notes on government, sports and popular culture
I regret to say that Greater Greensboro Observer is going to a bi-monthly publishing cycle for the time being.
Since I don't know the fate of this article on Kris Cooke and Dot Kearns, which was to be in this week's issue, here it is:
The Guilford County Board of Education will indeed have some new faces later this year: Walter Childs and Amos Quick, who were elected to serve their respective districts in last Tuesday’s election.
But, to the chagrin of more than a few voters, two familiar faces will be sitting on the board for four more years: Kris Cooke and Dot Kearns.
Cooke, who represents District 7, defeated challenger Bill Davidson, while Kearns defeated challenger Jim Kirkpatrick in a race that went down to the wire. Both races were hotly contested as opposition groups sought to oust both incumbents, mostly due to their votes supporting the High Point school choice plan.
The election is now behind them, and they’re ready to move on. But Cooke and Kearns do not have pleasant memories of their respective campaigns.
While Cooke has served on the school board for seven years, she has never had to run a campaign. She was appointed to the board in 1997 and ran unopposed in 2000.
“I’ve never seen like that,” Cooke said in a phone interview. “It was mean-spirited, it was personal, and it was full of lies. It was for many a one-issue campaign. I simply stood on my record, what I’ve done and what I’ve believed in, and what I continue to believe in. I think the voters understood that. To me, the negative campaign backfired.”
Cooke said another thing that bothered her about the campaign was that she was portrayed as being out of touch with school issues, an image magnified in campaign ads that depicted her and Kearns as robotic followers of superintendent Terry Grier.
“The biggest misconception, which just floored me, was that I didn’t do my homework, that I didn’t listen to my constituents, and I don’t return e-mails and phone calls. That was just a bold-face untruth,” Cooke said.
Kearns, on the other hand, is a political veteran, having served not only on the school board for several years but also on the Board of County Commissioners.
She said her unsuccessful 1990 reelection campaign for the county commission was almost as nasty as this year’s. Schools were a dominant issue then, too, as officials were considering merging the Greensboro and High Point school systems. As a county commissioner, Kearns supported the merger.
“That was a real tough election,” Kearns said. “It was, I would say, as intense. There were so many in the county who were so harshly opposed to merger. They accused me of practically everything.”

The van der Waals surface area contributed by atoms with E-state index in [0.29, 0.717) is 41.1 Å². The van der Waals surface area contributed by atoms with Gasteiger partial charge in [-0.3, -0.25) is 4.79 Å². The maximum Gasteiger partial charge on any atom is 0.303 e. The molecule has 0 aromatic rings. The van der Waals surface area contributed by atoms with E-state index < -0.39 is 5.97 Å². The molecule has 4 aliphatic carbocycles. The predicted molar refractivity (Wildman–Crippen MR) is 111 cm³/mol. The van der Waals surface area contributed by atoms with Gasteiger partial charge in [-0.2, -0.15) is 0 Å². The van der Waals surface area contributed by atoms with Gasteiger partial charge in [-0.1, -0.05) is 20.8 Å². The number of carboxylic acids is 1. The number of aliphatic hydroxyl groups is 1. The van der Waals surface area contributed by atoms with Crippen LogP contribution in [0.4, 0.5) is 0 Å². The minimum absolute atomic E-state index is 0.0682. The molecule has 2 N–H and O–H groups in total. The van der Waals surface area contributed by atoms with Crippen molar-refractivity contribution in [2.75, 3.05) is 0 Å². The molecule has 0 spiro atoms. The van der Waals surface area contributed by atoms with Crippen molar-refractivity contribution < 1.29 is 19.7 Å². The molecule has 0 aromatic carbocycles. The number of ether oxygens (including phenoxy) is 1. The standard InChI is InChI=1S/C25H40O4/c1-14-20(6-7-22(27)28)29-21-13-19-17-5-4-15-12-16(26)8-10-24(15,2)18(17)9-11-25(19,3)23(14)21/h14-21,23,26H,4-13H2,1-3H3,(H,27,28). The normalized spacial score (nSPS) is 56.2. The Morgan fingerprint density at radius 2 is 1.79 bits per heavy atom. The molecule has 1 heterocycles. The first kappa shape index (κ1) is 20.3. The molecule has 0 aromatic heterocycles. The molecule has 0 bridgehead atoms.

Like Cooke, the part of this campaign that bothered her the most was the political ads.
“I wasn’t any closer to (Grier) than anybody else on the board,” Kearns said.
During their campaigns, both Cooke and Kearns defended their decisions to vote for the High Point plan.
But they differ somewhat about what to do about the lottery, the part of the plan that raised the most ire among parents in north High Point. Cooke is open to taking a closer look at the lottery in the near future, while Kearns favors letting the plan evolve as it is, at least for the time being.
“Speaking for myself, I would look at what can be done about the lottery,” Cooke said
“Hopefully, we’ll have a better sense of what the programs are all about and how successful they are. I think in time, as the programs gain in stature and longevity, students will self-select without a lottery,” Kearns said. “ But I think it’s too early to tell right now.”
The problem, both recognize, is without a lottery, the board would have little choice but to look at redistricting students in the north High Point and Jamestown areas to Andrews High School. The board tried to formulate a redistricting plan a couple of years ago, but was unable to come up with one that satisfied everyone.
“Redistricting is never pleasant. Trust me,” Cooke said. “I don’t think you can make everybody happy. That’s not the nature of the beast.”
“When you simply redistrict a school, you have no choice,” Kearns said.
At any rate, the board will have to look at redistricting when new schools in the northern part of the county come on line in the next few years.
“We’ve got new schools being built, so the first thing we’re going to have to do is redistrict and set up those attendance lines,” Cooke said.
Both Cooke and Kearns are concerned with funding issues, considering the fact that unfunded mandates at both federal and state levels strained the schools’ budget. In addition, the architects of those unfunded mandates, President Bush and Gov. Mike Easley, were both reelected.
However, there’s fresh blood on the county commission, which not only elected new members Kirk Perkins and Paul Gibson (who served as a county commissioner in the 1980s) but will also have a new member filling Jeff Thigpen’s seat when he officially becomes Register of Deeds.
But the relationship between the school board and county commissioners is never cozy.
“The state cut almost $3 million from our budget. Do they not think that impacts us?” Cooke said. “Then we have to rely on the county commissioners to make up the shortfall, and that strains our relationship.”
“There’s just a natural antipathy toward those who need the funds and those who provide the funds,” said Kearns, who added that she supports giving the school board taxing authority.